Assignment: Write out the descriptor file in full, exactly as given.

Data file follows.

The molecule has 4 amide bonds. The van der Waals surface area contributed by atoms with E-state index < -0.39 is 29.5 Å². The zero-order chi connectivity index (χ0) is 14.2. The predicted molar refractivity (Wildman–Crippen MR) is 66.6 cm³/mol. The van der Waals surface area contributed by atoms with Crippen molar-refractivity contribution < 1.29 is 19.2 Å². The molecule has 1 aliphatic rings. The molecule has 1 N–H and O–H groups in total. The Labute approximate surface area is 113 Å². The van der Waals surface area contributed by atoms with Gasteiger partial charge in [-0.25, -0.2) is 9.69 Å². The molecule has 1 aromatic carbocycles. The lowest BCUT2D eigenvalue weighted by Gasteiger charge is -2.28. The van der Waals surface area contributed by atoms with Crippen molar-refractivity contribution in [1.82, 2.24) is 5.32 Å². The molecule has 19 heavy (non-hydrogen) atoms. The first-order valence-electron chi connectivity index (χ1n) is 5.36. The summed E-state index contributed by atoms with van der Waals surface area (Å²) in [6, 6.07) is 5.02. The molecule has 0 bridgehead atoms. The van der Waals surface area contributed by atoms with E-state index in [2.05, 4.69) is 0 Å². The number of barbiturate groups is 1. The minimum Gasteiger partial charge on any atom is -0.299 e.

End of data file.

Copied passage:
The molecule has 4 amide bonds. The van der Waals surface area contributed by atoms with E-state index < -0.39 is 29.5 Å². The zero-order chi connectivity index (χ0) is 14.2. The predicted molar refractivity (Wildman–Crippen MR) is 66.6 cm³/mol. The van der Waals surface area contributed by atoms with Crippen molar-refractivity contribution < 1.29 is 19.2 Å². The molecule has 1 aliphatic rings. The molecule has 1 N–H and O–H groups in total. The Labute approximate surface area is 113 Å². The van der Waals surface area contributed by atoms with Gasteiger partial charge in [-0.25, -0.2) is 9.69 Å². The molecule has 1 aromatic carbocycles. The lowest BCUT2D eigenvalue weighted by Gasteiger charge is -2.28. The van der Waals surface area contributed by atoms with Crippen molar-refractivity contribution in [1.82, 2.24) is 5.32 Å². The molecule has 19 heavy (non-hydrogen) atoms. The first-order valence-electron chi connectivity index (χ1n) is 5.36. The summed E-state index contributed by atoms with van der Waals surface area (Å²) in [6, 6.07) is 5.02. The molecule has 0 bridgehead atoms. The van der Waals surface area contributed by atoms with E-state index in [2.05, 4.69) is 0 Å². The number of barbiturate groups is 1. The minimum Gasteiger partial charge on any atom is -0.299 e.